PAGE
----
Gorillas, a German e-commerce startup, plans to bring its operations to the New York City grocery market, offering 10-minute delivery services.
The company, founded last year in Berlin, expanded to 25 European cities and will begin deliveries in some Brooklyn neighborhoods this month. The NY borough will be its first location in the United States, but Gorillas expects to arrive in Manhattan in June.
In the future, it aims to move to other major US cities, the company said.
Gorillas has small warehouses stocked with a limited selection of items, including around 2,000 groceries and essentials goods, within its delivery range. Customers have to pay a $1.80 shipping fee for orders, and no minimum order sizes are required.
The company believes that it is the perfect time to enter the US market.
Coresight Research, a retail research and advisory firm, said online grocery shopping received a major boost during the pandemic, growing 81% to $55.5 billion in 2020 from 2019. Gorilla’s CEO and co-founder, Kağan Sümer, announced on Monday: “Now that this industry has experienced the long overdue propulsion into e-commerce, it will be here to stay.”
The company will face stiff competition in the city, where local bodegas offer shoppers the option of quickly picking up food and staples.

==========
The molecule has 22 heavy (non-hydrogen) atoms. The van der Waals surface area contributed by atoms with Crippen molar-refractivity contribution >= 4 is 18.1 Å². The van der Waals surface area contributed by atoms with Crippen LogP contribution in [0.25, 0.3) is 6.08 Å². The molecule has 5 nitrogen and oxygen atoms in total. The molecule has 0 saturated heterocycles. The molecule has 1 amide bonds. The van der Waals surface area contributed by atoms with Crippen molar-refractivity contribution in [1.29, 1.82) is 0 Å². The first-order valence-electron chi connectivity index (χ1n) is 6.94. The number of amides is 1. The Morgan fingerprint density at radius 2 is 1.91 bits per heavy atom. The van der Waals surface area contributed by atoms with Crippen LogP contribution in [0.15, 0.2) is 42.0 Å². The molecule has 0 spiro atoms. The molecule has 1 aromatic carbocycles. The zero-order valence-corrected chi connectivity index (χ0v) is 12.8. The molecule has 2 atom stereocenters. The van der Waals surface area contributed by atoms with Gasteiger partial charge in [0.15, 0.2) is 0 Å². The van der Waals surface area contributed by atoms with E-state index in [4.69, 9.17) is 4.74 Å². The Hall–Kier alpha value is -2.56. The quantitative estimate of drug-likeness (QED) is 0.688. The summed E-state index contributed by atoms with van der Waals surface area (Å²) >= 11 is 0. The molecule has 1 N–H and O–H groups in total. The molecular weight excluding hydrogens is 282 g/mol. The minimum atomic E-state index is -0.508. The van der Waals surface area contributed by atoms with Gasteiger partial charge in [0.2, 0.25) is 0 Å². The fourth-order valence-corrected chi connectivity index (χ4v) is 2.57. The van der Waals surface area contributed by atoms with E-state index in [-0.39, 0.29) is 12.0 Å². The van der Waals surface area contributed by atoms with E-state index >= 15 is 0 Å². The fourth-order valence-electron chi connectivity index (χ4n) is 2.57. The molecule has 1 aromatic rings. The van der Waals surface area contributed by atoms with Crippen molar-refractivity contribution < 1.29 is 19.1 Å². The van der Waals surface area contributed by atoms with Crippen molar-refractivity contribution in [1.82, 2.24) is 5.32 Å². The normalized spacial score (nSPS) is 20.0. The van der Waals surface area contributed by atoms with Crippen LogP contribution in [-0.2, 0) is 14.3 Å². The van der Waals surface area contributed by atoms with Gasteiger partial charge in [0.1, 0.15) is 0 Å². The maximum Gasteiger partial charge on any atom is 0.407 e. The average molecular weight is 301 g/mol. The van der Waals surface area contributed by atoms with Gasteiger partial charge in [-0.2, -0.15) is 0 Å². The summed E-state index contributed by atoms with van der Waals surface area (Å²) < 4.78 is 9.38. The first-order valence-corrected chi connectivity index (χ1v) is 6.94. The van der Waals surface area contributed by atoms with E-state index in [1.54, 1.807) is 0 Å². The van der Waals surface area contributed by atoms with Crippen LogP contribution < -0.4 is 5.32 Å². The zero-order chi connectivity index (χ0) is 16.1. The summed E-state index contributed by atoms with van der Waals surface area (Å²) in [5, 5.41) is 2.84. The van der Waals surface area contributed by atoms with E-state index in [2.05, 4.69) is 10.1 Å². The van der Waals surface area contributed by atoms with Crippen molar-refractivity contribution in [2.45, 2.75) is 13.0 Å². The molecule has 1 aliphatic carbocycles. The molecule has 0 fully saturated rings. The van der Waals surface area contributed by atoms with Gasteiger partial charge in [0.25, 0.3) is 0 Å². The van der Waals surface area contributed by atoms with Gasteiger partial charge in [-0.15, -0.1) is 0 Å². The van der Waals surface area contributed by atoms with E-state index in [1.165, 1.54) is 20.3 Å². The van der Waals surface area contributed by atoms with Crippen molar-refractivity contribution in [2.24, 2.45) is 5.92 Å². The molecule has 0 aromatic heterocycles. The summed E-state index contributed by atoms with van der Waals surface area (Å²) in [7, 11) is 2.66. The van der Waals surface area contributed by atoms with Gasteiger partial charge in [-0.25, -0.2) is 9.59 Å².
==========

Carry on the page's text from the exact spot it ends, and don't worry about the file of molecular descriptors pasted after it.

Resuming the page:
Other e-commerce startups like Fridge No More and 1520 also offer short delivery times in New York. Besides, Instacart, FreshDirect, and Amazon (AMZN) provide same-day delivery on a broader selection of items than the German startup can offer from its mini-warehouses.
“It’s not a game changer,” Phil Lempert, a grocery analyst and founder of Supermarketguru.com, commented on Gorillas entering New York City.
He stated that consumers use Gorillas and other on-demand grocery delivery apps for emergencies while cooking –when someone is cooking a recipe and forgets an essential ingredient, for example. However, it is not an alternative to larger trips to the grocery store or placing an order on websites.
Lempert states that New York is one of the few US markets that can handle Gorillas and similar services due to its dense neighborhoods.
But he’s not sure these apps are profitable unless they charge brands to store their items or stipulate high shipping fees for buyers. There’s also the cost of labor to consider, he said, since Gorillas directly employs all of its bike riders.
The company will offer a $15 minimum wage, health care, and benefits, besides bicycles and gear, to bike riders who deliver orders in New York City.
Gorillas raised $290 million during its March funding round. The company reportedly seeks to raise additional funds at a valuation of more than $6 billion, but it declined to comment on the matter.